By Carrie Gavit ‘14
During his first Christmas Eve in the U.S, Junwen Zhu spent an evening filled with warmth, sharing a meal in his host family’s home, along with his closest friends. Associate Professor of Philosophy Jared Bates and his family created a special memory for Zhu that was unlike any holiday the international student had ever celebrated in China.
Zhu, who’s from Jiujiang, and Bates were part of Hanover’s Host Family Program that has touched the lives of international students by providing an opportunity for them to have a second family to call their own.
“Last year (2011) was our first year, and we joined for a number of reasons,” said Bates. “For one, we have adopted a son from China. Having a transnational, transracial adoption in our family makes us want to expose all our kids to other cultures and languages. I hope our student felt really warmly welcomed to the United States and to the Hanover community by being placed with us.”
Many of the International students joined the Host Family Program for the same reason families applied – to receive and provide a comfortable, home-like environment and to be exposed to a new culture quickly.
“It was the first time I came to America, and I wanted to make new friends and get used to a new environment quickly” said Zhu, who joined the program during his first year at the College. “I still keep in contact with my host family, and I plan on being a part of the program for the rest of my time at Hanover.”
One of the challenges anyone would face when traveling or living in another country is understanding the social nuances or particulars about the language, which the program helps to address.
“I knew I could get advice on how to know when things are rude and on how to communicate with people,” said sophomore Eliza Bui from Hanoi, Vietnam. “I would get to know a culture better, and, not only would I learn how to behave, but also mentally get used to being half a world away from my home.”
Director of Development Services Chris Schwing currently hosts junior Nardeen Turjman , a Palestinian from Jerusalem. Besides Turjman, she regularly gathers with students from Ghana such as senior Michael Asa Eck and Nana Abeeku Thompson ’12, junior Ron Kitcher-Pentey, sophomore Edwin Nartey and Qingjiao Meng ’12 from China.
“Qingjiao made me fried rice once,” said Schwing. “It was different — not like an American Chinese restaurant's fried rice — but good. It had both cucumbers and bacon in it.”
She added that her daughter, Katie, benefitted from Meng’s tutoring her in math for three years. The study sessions gave Schwing the opportunity to learn about the differences in parenting styles and the education system in China versus America.
Currently, there are 17 international students who have voluntarily chosen to participate in the Host Family Program. Based on a model he used at Marietta College, Director of Multicultural Affairs/International Program Taran McZee started off by interviewing interested Hanover families and spreading the word.
“I think it’s important for retention that (international students) can identify with someone who cares about them, their well-being (and) their success at Hanover,” he said. “At the same time, (it gives) the family an opportunity to experience some diversity that isn’t normally accessible. I think that helps on both ends for the family and the student.”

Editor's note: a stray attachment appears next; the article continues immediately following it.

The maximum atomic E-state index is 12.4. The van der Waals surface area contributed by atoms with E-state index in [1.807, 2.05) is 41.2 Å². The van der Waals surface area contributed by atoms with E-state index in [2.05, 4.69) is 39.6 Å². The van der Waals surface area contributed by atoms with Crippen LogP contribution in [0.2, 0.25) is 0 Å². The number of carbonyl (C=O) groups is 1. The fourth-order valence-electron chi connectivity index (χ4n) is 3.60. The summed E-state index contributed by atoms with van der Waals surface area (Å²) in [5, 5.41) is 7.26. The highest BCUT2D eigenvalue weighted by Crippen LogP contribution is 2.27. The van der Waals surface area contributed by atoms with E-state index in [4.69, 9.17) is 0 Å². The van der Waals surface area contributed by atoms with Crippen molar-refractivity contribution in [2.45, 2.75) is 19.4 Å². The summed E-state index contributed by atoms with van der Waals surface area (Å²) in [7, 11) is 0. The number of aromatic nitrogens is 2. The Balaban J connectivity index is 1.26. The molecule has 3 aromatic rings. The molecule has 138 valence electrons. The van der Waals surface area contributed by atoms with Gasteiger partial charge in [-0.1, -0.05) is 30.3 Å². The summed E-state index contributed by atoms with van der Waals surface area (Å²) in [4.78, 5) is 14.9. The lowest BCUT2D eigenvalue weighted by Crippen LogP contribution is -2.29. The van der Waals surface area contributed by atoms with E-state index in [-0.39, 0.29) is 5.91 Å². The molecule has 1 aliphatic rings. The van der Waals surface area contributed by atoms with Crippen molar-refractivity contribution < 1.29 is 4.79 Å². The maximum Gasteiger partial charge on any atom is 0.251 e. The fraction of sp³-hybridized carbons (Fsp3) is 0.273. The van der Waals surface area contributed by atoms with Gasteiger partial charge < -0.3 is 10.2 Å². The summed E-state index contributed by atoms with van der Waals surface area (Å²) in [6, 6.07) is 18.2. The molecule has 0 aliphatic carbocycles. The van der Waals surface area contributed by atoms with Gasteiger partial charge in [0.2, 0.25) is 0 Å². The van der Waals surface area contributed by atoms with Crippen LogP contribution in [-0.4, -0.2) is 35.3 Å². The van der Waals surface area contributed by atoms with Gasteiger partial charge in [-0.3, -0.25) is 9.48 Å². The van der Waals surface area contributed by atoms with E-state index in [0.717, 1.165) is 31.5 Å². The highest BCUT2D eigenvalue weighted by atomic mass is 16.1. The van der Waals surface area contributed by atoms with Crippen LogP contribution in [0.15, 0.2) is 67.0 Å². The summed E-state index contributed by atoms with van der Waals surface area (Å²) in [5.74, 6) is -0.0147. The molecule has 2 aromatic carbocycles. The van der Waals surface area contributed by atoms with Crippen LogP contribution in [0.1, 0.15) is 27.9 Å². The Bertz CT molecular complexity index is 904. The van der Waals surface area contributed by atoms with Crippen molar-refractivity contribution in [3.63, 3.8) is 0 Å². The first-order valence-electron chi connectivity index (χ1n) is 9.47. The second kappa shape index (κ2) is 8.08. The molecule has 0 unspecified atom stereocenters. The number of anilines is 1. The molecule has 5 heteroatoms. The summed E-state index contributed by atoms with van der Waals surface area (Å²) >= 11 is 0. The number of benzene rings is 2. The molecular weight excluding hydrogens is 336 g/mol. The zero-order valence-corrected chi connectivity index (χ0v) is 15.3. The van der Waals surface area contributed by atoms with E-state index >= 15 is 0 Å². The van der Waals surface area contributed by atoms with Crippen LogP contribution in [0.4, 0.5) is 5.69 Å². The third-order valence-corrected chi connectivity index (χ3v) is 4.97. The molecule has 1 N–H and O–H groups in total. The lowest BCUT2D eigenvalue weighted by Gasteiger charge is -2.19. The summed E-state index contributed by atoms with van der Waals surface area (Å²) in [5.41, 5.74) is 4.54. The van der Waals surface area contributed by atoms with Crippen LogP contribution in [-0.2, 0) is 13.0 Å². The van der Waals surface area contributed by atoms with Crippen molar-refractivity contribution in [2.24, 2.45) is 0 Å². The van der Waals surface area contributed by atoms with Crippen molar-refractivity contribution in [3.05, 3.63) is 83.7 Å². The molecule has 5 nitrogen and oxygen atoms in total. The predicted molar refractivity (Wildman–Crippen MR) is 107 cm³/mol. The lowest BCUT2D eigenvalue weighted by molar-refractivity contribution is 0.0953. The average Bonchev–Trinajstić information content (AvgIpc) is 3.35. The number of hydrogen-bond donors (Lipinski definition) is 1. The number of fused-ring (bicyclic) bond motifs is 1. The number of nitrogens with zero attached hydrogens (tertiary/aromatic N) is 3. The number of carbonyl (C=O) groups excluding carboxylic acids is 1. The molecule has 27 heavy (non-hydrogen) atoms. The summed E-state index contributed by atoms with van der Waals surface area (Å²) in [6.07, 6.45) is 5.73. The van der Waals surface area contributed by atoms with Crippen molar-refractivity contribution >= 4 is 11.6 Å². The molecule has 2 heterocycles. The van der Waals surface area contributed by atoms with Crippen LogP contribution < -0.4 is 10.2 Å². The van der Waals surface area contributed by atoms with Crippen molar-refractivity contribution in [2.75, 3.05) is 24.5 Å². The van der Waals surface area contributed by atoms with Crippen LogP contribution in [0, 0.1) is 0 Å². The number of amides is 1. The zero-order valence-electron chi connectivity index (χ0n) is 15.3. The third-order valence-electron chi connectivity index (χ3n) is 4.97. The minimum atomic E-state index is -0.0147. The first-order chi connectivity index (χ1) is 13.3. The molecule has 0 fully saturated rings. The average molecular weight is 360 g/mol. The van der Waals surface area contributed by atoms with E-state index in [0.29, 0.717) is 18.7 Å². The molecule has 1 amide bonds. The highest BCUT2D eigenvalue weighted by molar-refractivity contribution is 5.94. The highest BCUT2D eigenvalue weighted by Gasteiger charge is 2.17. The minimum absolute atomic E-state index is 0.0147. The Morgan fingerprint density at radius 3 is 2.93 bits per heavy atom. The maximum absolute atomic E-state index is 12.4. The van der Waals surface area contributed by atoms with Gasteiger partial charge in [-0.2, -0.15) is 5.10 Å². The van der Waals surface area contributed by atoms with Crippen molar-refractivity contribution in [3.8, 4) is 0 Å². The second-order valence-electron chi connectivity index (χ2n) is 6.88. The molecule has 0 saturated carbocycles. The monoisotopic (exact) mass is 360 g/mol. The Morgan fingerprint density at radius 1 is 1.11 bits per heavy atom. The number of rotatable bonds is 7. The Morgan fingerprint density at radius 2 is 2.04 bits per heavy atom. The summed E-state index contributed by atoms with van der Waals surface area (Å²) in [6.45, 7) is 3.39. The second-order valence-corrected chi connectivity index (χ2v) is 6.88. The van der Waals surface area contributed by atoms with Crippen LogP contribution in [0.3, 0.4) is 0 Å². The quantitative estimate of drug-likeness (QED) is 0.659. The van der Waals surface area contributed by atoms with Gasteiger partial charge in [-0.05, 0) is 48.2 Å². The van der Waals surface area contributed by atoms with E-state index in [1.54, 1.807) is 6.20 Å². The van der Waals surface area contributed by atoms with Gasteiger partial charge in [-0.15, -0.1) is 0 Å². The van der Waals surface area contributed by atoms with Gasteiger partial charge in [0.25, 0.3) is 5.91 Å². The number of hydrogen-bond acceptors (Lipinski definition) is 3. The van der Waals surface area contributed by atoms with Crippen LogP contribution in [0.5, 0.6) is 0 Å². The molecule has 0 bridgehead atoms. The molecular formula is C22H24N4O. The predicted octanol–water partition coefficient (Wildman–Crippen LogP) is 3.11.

McZee added that there is no background check during the interview process, nor are families paid for hosting a student.
In addition to attending events such as Hanover’s International Banquet, the students spend most of their time bonding with their host families at their homes. They might cook traditional American food or cuisine associated with their student’s home country, or just drink tea and coffee in the living room while playing with the family’s dogs. No matter what the activity, students and their families always find time to spend with each other throughout the school year.
“We always have meals together, both in his house and at restaurants,” said Zhu. “We also went to the Indianapolis Zoo and the movie theater in Madison, (Ind.).”
Sue Fryback Tilley ’89, who serves as the Career Center assistant and who with her family hosts Bui and sophomore Christol Okeke from Nigeria, believes it’s important to give international students an environment in which they can feel at home.
“If I was sending my children half way around the world, I would want to know they had a support system. I want to provide that,” she said.
Besides giving Tilley the opportunity to share her motherly instincts with the students, the program exposes her two daughters to other countries and other cultures. Some of the group activities include watching movies, taking outings to the grocery store or traveling to places outside the Hanover-Madison, Ind. communities to expose the students to American city life.
Once they become comfortable with their new surroundings, many of the international students choose to keep close ties with their host family, even after they leave Hanover.
“I would strongly suggest future International students to join the program because it will make them feel better when they are (homesick),” said Okeke. I will absolutely stay in contact with my host family after graduation because now they are my family, too.”
Junior Carrie Gavit is from Fishers, Ind. An English major, she edits the Career Center newsletter and is co-president of People for Peace.
Published Friday, December 14, 2012